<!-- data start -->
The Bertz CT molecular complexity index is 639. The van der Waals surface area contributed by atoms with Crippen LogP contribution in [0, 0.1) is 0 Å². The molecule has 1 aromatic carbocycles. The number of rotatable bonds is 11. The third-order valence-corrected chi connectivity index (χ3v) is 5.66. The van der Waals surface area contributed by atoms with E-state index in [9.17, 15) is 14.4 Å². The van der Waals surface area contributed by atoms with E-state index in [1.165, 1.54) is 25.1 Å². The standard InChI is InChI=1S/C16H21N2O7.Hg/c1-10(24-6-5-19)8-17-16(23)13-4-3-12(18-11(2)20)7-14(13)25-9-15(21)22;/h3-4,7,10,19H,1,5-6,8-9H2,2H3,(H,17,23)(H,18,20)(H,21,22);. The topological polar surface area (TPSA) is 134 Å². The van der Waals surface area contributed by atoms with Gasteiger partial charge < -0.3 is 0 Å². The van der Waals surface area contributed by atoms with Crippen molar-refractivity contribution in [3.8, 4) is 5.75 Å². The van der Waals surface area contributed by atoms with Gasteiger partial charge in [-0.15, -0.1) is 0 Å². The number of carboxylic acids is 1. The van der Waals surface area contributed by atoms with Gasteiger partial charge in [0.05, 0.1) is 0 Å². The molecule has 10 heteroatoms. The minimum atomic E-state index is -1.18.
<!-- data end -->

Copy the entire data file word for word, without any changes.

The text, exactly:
The Bertz CT molecular complexity index is 639. The van der Waals surface area contributed by atoms with Crippen LogP contribution in [0, 0.1) is 0 Å². The molecule has 1 aromatic carbocycles. The number of rotatable bonds is 11. The third-order valence-corrected chi connectivity index (χ3v) is 5.66. The van der Waals surface area contributed by atoms with E-state index in [9.17, 15) is 14.4 Å². The van der Waals surface area contributed by atoms with E-state index in [1.165, 1.54) is 25.1 Å². The standard InChI is InChI=1S/C16H21N2O7.Hg/c1-10(24-6-5-19)8-17-16(23)13-4-3-12(18-11(2)20)7-14(13)25-9-15(21)22;/h3-4,7,10,19H,1,5-6,8-9H2,2H3,(H,17,23)(H,18,20)(H,21,22);. The topological polar surface area (TPSA) is 134 Å². The van der Waals surface area contributed by atoms with Gasteiger partial charge < -0.3 is 0 Å². The van der Waals surface area contributed by atoms with Crippen molar-refractivity contribution in [3.8, 4) is 5.75 Å². The van der Waals surface area contributed by atoms with Gasteiger partial charge in [-0.15, -0.1) is 0 Å². The number of carboxylic acids is 1. The van der Waals surface area contributed by atoms with Gasteiger partial charge in [0.05, 0.1) is 0 Å². The molecule has 10 heteroatoms. The minimum atomic E-state index is -1.18.